Throwback: Cholera Epidemic, H1N1 Quarantine in AUC History
This year's clearing of campus to help combat the COVID-19 pandemic is not the first of its kind in AUC's history. The University had previously witnessed the outbreak of the cholera epidemic that struck the Middle East in 1947. Board of Trustees meeting minutes at the time stated that "all public assemblies were banned and schools were not permitted to open until the middle of November. The exact number of deaths is not known, but probably it did not exceed 50,000." Check out the 1948 Special News Bulletin (page 4) on the epidemic.
An eyewitness account is provided in the oral history of student P.J. Vatikiotis, in which he recalls:
"Another epochal memory was, of course, the cholera epidemic in 1947, which started in the spring, no in the summer, and we could not resume the term until November sometime. And there was the old campus; every corner had a bowl of permanganate [a disinfectant solution] where we dipped our hands. It was very much under control by then."
The 2009 Swine Flu (H1N1) had also affected AUC and caused the quarantine of approximately 150 students, interns, staff and faculty members from June 8 to 15 at AUC’s Zamalek dormitory, when two summer students from Seton Hall University got diagnosed with the H1N1 virus. Since these students had been staying at AUC's dorms, the University, together with the Egyptian Ministry of Health, decided to lock down the dormitory and prevent anyone from going in and out to have everybody tested for H1N1. Check out our AUCToday story, "Quarantine Connection," at the time.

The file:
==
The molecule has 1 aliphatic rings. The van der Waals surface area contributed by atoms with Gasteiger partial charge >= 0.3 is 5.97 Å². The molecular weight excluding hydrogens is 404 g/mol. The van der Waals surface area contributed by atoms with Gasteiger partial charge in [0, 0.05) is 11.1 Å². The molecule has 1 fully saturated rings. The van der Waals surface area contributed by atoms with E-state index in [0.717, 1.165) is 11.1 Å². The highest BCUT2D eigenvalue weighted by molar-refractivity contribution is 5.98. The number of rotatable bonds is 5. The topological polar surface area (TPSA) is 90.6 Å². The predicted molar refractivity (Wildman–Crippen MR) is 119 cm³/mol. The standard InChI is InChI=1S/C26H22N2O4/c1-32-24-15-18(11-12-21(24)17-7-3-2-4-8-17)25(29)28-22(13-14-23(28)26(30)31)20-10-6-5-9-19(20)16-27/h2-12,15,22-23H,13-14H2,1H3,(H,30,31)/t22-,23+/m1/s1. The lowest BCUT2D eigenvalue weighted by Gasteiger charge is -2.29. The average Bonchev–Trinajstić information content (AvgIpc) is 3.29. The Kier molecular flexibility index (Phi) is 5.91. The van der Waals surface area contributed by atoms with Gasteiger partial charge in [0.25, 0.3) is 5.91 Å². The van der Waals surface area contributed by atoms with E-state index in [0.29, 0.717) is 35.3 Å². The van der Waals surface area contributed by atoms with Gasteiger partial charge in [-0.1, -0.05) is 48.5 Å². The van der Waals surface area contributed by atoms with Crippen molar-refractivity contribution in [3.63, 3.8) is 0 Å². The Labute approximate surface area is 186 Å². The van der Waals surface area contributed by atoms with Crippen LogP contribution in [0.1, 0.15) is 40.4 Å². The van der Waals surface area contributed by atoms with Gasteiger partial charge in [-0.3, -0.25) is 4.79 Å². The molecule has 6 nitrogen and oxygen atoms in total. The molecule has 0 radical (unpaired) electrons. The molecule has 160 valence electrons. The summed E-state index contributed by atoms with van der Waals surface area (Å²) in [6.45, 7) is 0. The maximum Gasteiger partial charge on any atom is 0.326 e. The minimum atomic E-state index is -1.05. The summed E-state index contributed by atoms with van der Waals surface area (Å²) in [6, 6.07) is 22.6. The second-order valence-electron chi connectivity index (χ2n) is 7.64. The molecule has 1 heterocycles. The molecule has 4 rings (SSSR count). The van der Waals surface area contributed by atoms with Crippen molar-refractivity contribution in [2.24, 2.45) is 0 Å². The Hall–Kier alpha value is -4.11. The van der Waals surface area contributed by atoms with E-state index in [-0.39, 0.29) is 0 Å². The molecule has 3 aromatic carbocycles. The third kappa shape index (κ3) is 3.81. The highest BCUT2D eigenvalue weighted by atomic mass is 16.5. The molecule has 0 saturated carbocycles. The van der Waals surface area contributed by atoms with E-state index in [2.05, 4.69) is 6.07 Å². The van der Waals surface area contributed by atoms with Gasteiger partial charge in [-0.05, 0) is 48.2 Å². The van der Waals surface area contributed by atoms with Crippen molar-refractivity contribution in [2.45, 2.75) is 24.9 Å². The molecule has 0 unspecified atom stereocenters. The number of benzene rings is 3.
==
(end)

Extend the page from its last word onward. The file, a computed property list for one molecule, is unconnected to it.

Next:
Kaddee Lawrence, professor of biology and a faculty resident of the hostel at the time, stated in an oral history interview with the University Archives: "This was supposed to be a 24-hour quarantine until everybody was tested and the test results came back. By the time they got everybody tested and the test results came back, it had been almost 48 hours. At which point they found that five more of the students from Seton Hall University were actually carrying the virus, so they got whisked away to the same hospital where the first two students had gone and the quarantine was extended for an entire week."
According to Fatma Youssef, former director of residential life, the quarantine period, which confined students, faculty residents, and staff to the building for 10 days, was a bonding opportunity. Students got to know each other better as they sang, ate, and watched movies together. Youssef reflected in an oral history interview with the University Archives: "When they opened the building, and I went ... [the students] told me, "We had the best time ever for these 10 days. We were together; we used to spend [time together]; we used to come down with our pajamas in the lobby. We used to sing; we used to dance; we used to cook. We used to eat together."